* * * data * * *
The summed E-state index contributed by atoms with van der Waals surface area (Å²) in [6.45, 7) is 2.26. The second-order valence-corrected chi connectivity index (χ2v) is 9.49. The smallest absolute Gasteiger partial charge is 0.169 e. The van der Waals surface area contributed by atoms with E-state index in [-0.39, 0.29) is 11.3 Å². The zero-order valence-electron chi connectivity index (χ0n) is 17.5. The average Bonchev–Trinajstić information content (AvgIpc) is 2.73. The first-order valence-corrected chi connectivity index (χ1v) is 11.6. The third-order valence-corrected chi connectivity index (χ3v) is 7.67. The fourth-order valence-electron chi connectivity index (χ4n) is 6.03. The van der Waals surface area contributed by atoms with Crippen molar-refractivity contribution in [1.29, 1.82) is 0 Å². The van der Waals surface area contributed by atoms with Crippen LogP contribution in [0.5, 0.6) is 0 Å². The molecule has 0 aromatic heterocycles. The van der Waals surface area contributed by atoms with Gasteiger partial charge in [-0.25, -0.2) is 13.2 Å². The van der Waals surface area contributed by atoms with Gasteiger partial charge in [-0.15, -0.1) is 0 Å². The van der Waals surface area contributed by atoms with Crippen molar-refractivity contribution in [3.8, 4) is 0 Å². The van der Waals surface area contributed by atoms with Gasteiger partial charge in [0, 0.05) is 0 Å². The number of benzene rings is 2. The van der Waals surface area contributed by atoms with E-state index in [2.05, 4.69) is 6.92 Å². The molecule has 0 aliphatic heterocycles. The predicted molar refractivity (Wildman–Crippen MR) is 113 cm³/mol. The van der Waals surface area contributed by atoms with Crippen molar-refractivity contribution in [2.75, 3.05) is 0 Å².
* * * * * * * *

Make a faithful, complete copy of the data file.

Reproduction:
The summed E-state index contributed by atoms with van der Waals surface area (Å²) in [6.45, 7) is 2.26. The second-order valence-corrected chi connectivity index (χ2v) is 9.49. The smallest absolute Gasteiger partial charge is 0.169 e. The van der Waals surface area contributed by atoms with E-state index in [-0.39, 0.29) is 11.3 Å². The zero-order valence-electron chi connectivity index (χ0n) is 17.5. The average Bonchev–Trinajstić information content (AvgIpc) is 2.73. The first-order valence-corrected chi connectivity index (χ1v) is 11.6. The third-order valence-corrected chi connectivity index (χ3v) is 7.67. The fourth-order valence-electron chi connectivity index (χ4n) is 6.03. The van der Waals surface area contributed by atoms with Crippen molar-refractivity contribution in [1.29, 1.82) is 0 Å². The van der Waals surface area contributed by atoms with Crippen LogP contribution in [0.5, 0.6) is 0 Å². The molecule has 0 aromatic heterocycles. The van der Waals surface area contributed by atoms with Gasteiger partial charge in [-0.25, -0.2) is 13.2 Å². The van der Waals surface area contributed by atoms with Gasteiger partial charge in [-0.15, -0.1) is 0 Å². The van der Waals surface area contributed by atoms with Crippen molar-refractivity contribution in [3.8, 4) is 0 Å². The van der Waals surface area contributed by atoms with Gasteiger partial charge in [0, 0.05) is 0 Å². The number of benzene rings is 2. The van der Waals surface area contributed by atoms with E-state index in [2.05, 4.69) is 6.92 Å². The molecule has 0 aliphatic heterocycles. The predicted molar refractivity (Wildman–Crippen MR) is 113 cm³/mol. The van der Waals surface area contributed by atoms with Crippen molar-refractivity contribution in [2.75, 3.05) is 0 Å².